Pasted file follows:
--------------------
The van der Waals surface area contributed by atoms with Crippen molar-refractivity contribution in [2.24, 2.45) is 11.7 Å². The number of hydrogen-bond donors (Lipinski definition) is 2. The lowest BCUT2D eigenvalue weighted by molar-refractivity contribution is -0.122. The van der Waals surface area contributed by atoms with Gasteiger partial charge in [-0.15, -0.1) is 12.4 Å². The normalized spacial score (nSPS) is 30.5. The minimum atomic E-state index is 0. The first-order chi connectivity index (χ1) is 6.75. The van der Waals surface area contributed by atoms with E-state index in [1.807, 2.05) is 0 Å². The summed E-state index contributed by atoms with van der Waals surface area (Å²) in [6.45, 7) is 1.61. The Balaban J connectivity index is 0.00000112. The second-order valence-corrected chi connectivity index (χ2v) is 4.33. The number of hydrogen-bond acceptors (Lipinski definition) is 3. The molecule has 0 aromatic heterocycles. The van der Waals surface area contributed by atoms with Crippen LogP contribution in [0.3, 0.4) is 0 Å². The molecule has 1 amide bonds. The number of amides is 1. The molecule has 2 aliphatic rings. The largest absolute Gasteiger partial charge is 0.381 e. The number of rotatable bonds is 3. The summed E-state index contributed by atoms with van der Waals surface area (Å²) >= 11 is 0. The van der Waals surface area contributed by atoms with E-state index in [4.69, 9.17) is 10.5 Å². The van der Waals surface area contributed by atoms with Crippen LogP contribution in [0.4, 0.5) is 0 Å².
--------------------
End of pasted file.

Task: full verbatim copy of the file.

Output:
The van der Waals surface area contributed by atoms with Crippen molar-refractivity contribution in [2.24, 2.45) is 11.7 Å². The number of hydrogen-bond donors (Lipinski definition) is 2. The lowest BCUT2D eigenvalue weighted by molar-refractivity contribution is -0.122. The van der Waals surface area contributed by atoms with Gasteiger partial charge in [-0.15, -0.1) is 12.4 Å². The normalized spacial score (nSPS) is 30.5. The minimum atomic E-state index is 0. The first-order chi connectivity index (χ1) is 6.75. The van der Waals surface area contributed by atoms with E-state index in [1.807, 2.05) is 0 Å². The summed E-state index contributed by atoms with van der Waals surface area (Å²) in [6.45, 7) is 1.61. The Balaban J connectivity index is 0.00000112. The second-order valence-corrected chi connectivity index (χ2v) is 4.33. The number of hydrogen-bond acceptors (Lipinski definition) is 3. The molecule has 0 aromatic heterocycles. The van der Waals surface area contributed by atoms with Crippen LogP contribution in [0.3, 0.4) is 0 Å². The molecule has 1 amide bonds. The number of amides is 1. The molecule has 2 aliphatic rings. The largest absolute Gasteiger partial charge is 0.381 e. The number of rotatable bonds is 3. The summed E-state index contributed by atoms with van der Waals surface area (Å²) >= 11 is 0. The van der Waals surface area contributed by atoms with E-state index in [4.69, 9.17) is 10.5 Å². The van der Waals surface area contributed by atoms with Crippen LogP contribution in [0.4, 0.5) is 0 Å².